A recent study conducted by researchers at LSE suggests that half of all graduates return to their parental home at some stage after finishing university. This figure might surprise you, but what is more shocking is the fact that two-thirds of these so-called ‘boomerang’ children who partook in the study were making no financial contribution whatsoever to the household.


With 39 per cent of 18-to-34-year-olds in the UK still living with their parents, this issue has to be tackled. The problem lies in people’s attitudes. The study has revealed that parents in fact expect their children to return home after graduating, seeing it as ‘self-evident’ and ‘assumed’. This seems to have fuelled a dependency culture among young people on their parents.

Expectations of financial contribution are inconsistent with reality. Just 15 per cent of mothers expect their child to live at home for free, despite the reality being that the majority of ‘boomerang children’ do not make contributions — only 4 out of 27 graduates involved in the study were required to make regular financial contributions to the household.

Moreover, more than a quarter (27 per cent) of them expect to live with their parents for free, again suggesting inconsistent expectations.

It should not be taken for granted that you can live off your parents. Admittedly, the household economy and who is paying for what can be a thorny subject. But that is no excuse. Parents should not feel an obligation to fork out for their grown-up kids, especially if they themselves are struggling to make ends meet.

Of course, this paternal instinct to protect your offspring is natural, but it should only go so far. Most of the families involved in the study admitted to not discussing the issue fully, there being merely an unspoken agreement.

Ultimately, the root of the problem is this lack of discourse between parents and their children. If the parents are struggling financially themselves, they should discuss this and work out an agreement, rather than letting the problem bubble under the surface without being properly addressed. Some respondents said they felt their return had ‘no detrimental effect on the family economy’, but without discussing it, how can they be certain?

Furthermore, this assumption that the children do not have to make any contribution encourages complacency, disincentivising them from trying to find work and ultimately discouraging them from seeking financial independence.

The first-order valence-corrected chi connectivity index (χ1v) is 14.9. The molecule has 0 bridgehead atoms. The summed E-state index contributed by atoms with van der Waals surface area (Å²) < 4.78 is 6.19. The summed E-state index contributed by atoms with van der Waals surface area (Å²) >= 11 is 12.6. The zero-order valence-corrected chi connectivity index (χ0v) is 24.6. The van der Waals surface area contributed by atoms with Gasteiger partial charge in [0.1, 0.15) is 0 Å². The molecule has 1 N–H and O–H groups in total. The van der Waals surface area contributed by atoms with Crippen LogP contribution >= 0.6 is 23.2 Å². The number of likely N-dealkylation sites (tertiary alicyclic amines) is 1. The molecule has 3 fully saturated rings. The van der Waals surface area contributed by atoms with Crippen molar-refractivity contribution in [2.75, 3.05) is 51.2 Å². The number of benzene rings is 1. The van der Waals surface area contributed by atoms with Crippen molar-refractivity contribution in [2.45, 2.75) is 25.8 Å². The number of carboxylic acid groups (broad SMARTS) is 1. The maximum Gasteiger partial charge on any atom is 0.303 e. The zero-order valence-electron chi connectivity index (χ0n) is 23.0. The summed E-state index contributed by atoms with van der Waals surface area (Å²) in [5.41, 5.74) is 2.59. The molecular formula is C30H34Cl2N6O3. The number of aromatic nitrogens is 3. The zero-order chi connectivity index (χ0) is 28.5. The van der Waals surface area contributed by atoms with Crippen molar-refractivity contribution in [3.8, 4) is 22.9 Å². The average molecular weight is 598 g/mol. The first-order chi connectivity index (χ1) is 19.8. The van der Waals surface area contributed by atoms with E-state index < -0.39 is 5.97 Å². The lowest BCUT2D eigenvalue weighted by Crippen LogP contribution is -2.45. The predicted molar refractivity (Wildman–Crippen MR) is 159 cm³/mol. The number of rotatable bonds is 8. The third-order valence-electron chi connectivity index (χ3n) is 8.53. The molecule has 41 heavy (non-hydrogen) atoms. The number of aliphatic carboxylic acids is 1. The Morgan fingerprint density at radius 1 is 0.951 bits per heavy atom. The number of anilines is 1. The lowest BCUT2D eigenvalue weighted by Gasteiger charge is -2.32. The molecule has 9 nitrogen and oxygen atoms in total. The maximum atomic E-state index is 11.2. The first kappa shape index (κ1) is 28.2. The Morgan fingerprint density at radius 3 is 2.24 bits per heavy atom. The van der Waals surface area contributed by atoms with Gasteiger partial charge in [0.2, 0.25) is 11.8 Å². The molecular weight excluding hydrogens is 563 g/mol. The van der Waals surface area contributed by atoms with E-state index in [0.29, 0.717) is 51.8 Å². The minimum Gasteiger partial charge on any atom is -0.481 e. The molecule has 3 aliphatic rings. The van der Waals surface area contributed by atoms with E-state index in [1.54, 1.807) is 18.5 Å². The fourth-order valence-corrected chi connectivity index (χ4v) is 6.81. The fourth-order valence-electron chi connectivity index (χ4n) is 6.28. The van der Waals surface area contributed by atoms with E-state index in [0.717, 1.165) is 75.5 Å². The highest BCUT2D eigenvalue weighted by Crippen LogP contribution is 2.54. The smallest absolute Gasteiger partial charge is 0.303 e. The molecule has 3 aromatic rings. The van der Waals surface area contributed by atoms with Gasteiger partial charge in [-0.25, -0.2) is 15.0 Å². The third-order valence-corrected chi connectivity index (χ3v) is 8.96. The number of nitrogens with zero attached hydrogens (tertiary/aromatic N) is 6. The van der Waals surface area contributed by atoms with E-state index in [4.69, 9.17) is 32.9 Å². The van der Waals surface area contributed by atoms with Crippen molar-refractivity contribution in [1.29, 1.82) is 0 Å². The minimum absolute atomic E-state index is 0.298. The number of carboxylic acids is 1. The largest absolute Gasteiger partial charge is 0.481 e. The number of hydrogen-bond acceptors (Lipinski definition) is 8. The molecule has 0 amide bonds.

The parental home essentially constitutes a fallback for graduates who have finished studying, cannot find work and are looking for an easy way out. But even if full-time work is not an option, young people in these circumstances should at least seek part-time work so that they can make some contribution.

It should be pointed out that some of those involved in the study confessed to feeling guilty about being a burden on their parents — one of the graduates admitted: ‘I don’t want any of this … I don’t want my parents to have to support me, I just wish I had my own money’.

There is evidently a problem. Parents are anticipating that their kids will return to the family home, and given that 49 per cent of graduates have done so at some stage, we can see that this expectation has become the reality.

There is little or no dialogue between parents and children to negotiate financial agreements, but rather unclear and tacit assumptions. As a result, children either slip into complacency, or feel as though they are a burden on their parents.

The researchers mentioned that most of the graduates in the study ‘took it for granted that they would return to the family home as they were not in work and had nowhere else to live’. And here lies a dilemma. Of course, any parent would feel they have a responsibility to support their children if they are struggling financially, but should these young people really be taking it for granted?

The answer is no. Young people need to acknowledge that by being let back into the family home, their parents are bailing them out and paying them a pretty big favour. It is wrong for them to expect not to have to make any financial contribution and to assume they can stay there for as long as they wish. At the very least, the issue should be discussed and a fair agreement reached.

Yes, this phenomenon of graduates moving back into the parental home can be attributed to spiralling house prices, job shortages and a lack of opportunities; it is not necessarily their fault. But they need to recognise that they are lucky to have a fallback. Ultimately, we cannot blame boomerang children for their boomeranging tendencies, but we can certainly blame them for harbouring the wrong attitude.